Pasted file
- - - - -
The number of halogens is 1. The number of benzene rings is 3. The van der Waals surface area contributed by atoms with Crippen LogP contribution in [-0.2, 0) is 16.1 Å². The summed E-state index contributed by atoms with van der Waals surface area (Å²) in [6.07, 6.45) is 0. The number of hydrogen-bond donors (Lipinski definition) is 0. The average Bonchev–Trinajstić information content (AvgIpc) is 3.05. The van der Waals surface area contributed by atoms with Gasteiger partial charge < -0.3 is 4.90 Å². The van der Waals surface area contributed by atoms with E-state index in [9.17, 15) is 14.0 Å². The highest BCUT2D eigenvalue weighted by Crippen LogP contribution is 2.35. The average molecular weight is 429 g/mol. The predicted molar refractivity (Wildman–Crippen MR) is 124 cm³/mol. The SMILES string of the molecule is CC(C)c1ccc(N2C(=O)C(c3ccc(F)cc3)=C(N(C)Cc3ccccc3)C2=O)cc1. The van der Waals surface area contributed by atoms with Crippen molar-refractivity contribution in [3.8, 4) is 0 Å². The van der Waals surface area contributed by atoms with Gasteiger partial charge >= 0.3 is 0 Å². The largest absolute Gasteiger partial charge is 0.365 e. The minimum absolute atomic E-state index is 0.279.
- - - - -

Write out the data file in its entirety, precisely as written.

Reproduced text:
The number of halogens is 1. The number of benzene rings is 3. The van der Waals surface area contributed by atoms with Crippen LogP contribution in [-0.2, 0) is 16.1 Å². The summed E-state index contributed by atoms with van der Waals surface area (Å²) in [6.07, 6.45) is 0. The number of hydrogen-bond donors (Lipinski definition) is 0. The average Bonchev–Trinajstić information content (AvgIpc) is 3.05. The van der Waals surface area contributed by atoms with Gasteiger partial charge < -0.3 is 4.90 Å². The van der Waals surface area contributed by atoms with E-state index in [9.17, 15) is 14.0 Å². The highest BCUT2D eigenvalue weighted by Crippen LogP contribution is 2.35. The average molecular weight is 429 g/mol. The predicted molar refractivity (Wildman–Crippen MR) is 124 cm³/mol. The SMILES string of the molecule is CC(C)c1ccc(N2C(=O)C(c3ccc(F)cc3)=C(N(C)Cc3ccccc3)C2=O)cc1. The van der Waals surface area contributed by atoms with Crippen molar-refractivity contribution in [3.8, 4) is 0 Å². The van der Waals surface area contributed by atoms with Gasteiger partial charge >= 0.3 is 0 Å². The largest absolute Gasteiger partial charge is 0.365 e. The minimum absolute atomic E-state index is 0.279.